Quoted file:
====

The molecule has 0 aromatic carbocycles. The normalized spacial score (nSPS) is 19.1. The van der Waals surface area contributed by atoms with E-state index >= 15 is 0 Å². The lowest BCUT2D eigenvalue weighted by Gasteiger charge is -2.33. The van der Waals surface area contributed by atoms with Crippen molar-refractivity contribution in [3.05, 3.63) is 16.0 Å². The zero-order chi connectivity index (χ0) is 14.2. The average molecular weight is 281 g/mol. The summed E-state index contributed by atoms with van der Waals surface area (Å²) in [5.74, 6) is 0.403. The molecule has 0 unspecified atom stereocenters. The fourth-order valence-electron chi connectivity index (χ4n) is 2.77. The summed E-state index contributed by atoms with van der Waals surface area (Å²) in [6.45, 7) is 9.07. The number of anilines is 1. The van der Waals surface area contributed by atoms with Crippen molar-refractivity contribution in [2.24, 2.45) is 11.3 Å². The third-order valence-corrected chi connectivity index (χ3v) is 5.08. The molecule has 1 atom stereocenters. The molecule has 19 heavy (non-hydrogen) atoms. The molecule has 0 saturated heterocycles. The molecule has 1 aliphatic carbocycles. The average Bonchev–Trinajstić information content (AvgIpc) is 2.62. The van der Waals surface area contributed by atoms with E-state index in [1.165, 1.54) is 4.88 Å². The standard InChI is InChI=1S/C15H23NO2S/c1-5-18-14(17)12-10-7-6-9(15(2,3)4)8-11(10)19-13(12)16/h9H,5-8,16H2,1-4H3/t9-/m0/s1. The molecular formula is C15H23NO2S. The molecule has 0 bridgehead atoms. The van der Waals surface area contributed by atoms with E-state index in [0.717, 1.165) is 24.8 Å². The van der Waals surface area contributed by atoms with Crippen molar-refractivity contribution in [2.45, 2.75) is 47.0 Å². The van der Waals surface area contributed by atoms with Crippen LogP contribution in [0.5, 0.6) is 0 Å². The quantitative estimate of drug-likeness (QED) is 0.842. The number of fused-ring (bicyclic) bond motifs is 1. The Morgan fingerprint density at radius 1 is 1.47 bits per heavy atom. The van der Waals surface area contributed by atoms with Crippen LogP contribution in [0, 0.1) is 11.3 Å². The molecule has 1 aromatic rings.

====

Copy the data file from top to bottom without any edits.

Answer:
The molecule has 0 aromatic carbocycles. The normalized spacial score (nSPS) is 19.1. The van der Waals surface area contributed by atoms with E-state index >= 15 is 0 Å². The lowest BCUT2D eigenvalue weighted by Gasteiger charge is -2.33. The van der Waals surface area contributed by atoms with Crippen molar-refractivity contribution in [3.05, 3.63) is 16.0 Å². The zero-order chi connectivity index (χ0) is 14.2. The average molecular weight is 281 g/mol. The summed E-state index contributed by atoms with van der Waals surface area (Å²) in [5.74, 6) is 0.403. The molecule has 0 unspecified atom stereocenters. The fourth-order valence-electron chi connectivity index (χ4n) is 2.77. The summed E-state index contributed by atoms with van der Waals surface area (Å²) in [6.45, 7) is 9.07. The number of anilines is 1. The van der Waals surface area contributed by atoms with Crippen molar-refractivity contribution in [2.24, 2.45) is 11.3 Å². The third-order valence-corrected chi connectivity index (χ3v) is 5.08. The molecule has 1 atom stereocenters. The molecule has 19 heavy (non-hydrogen) atoms. The molecule has 0 saturated heterocycles. The molecule has 1 aliphatic carbocycles. The average Bonchev–Trinajstić information content (AvgIpc) is 2.62. The van der Waals surface area contributed by atoms with E-state index in [1.165, 1.54) is 4.88 Å². The standard InChI is InChI=1S/C15H23NO2S/c1-5-18-14(17)12-10-7-6-9(15(2,3)4)8-11(10)19-13(12)16/h9H,5-8,16H2,1-4H3/t9-/m0/s1. The molecular formula is C15H23NO2S. The molecule has 0 bridgehead atoms. The van der Waals surface area contributed by atoms with E-state index in [0.717, 1.165) is 24.8 Å². The van der Waals surface area contributed by atoms with Crippen molar-refractivity contribution in [2.45, 2.75) is 47.0 Å². The van der Waals surface area contributed by atoms with Crippen LogP contribution in [0.5, 0.6) is 0 Å². The quantitative estimate of drug-likeness (QED) is 0.842. The number of fused-ring (bicyclic) bond motifs is 1. The Morgan fingerprint density at radius 1 is 1.47 bits per heavy atom. The van der Waals surface area contributed by atoms with Crippen LogP contribution in [0, 0.1) is 11.3 Å². The molecule has 1 aromatic rings.